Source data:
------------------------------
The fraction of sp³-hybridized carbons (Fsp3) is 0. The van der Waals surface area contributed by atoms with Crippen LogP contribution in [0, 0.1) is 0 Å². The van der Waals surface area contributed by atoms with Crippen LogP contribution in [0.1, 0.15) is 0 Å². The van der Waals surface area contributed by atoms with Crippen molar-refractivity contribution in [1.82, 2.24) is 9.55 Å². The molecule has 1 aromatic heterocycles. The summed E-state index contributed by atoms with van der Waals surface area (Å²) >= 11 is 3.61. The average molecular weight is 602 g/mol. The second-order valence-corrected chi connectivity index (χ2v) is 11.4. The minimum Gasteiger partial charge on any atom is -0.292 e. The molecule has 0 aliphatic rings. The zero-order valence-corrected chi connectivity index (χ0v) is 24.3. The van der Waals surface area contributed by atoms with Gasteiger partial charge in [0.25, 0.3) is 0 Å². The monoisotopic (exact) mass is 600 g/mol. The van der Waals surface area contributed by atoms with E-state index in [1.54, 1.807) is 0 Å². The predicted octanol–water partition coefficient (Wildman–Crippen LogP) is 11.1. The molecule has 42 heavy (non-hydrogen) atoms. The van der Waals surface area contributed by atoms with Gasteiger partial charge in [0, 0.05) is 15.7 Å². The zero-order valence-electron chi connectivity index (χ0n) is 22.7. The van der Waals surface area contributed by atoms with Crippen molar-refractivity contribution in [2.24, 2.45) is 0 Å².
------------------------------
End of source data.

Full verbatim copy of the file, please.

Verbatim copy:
The fraction of sp³-hybridized carbons (Fsp3) is 0. The van der Waals surface area contributed by atoms with Crippen LogP contribution in [0, 0.1) is 0 Å². The van der Waals surface area contributed by atoms with Crippen LogP contribution in [0.1, 0.15) is 0 Å². The van der Waals surface area contributed by atoms with Crippen molar-refractivity contribution in [1.82, 2.24) is 9.55 Å². The molecule has 1 aromatic heterocycles. The summed E-state index contributed by atoms with van der Waals surface area (Å²) >= 11 is 3.61. The average molecular weight is 602 g/mol. The second-order valence-corrected chi connectivity index (χ2v) is 11.4. The minimum Gasteiger partial charge on any atom is -0.292 e. The molecule has 0 aliphatic rings. The zero-order valence-corrected chi connectivity index (χ0v) is 24.3. The van der Waals surface area contributed by atoms with Gasteiger partial charge in [0.25, 0.3) is 0 Å². The monoisotopic (exact) mass is 600 g/mol. The van der Waals surface area contributed by atoms with E-state index in [1.54, 1.807) is 0 Å². The predicted octanol–water partition coefficient (Wildman–Crippen LogP) is 11.1. The molecule has 42 heavy (non-hydrogen) atoms. The van der Waals surface area contributed by atoms with Gasteiger partial charge in [0, 0.05) is 15.7 Å². The zero-order valence-electron chi connectivity index (χ0n) is 22.7. The van der Waals surface area contributed by atoms with Crippen molar-refractivity contribution in [2.24, 2.45) is 0 Å².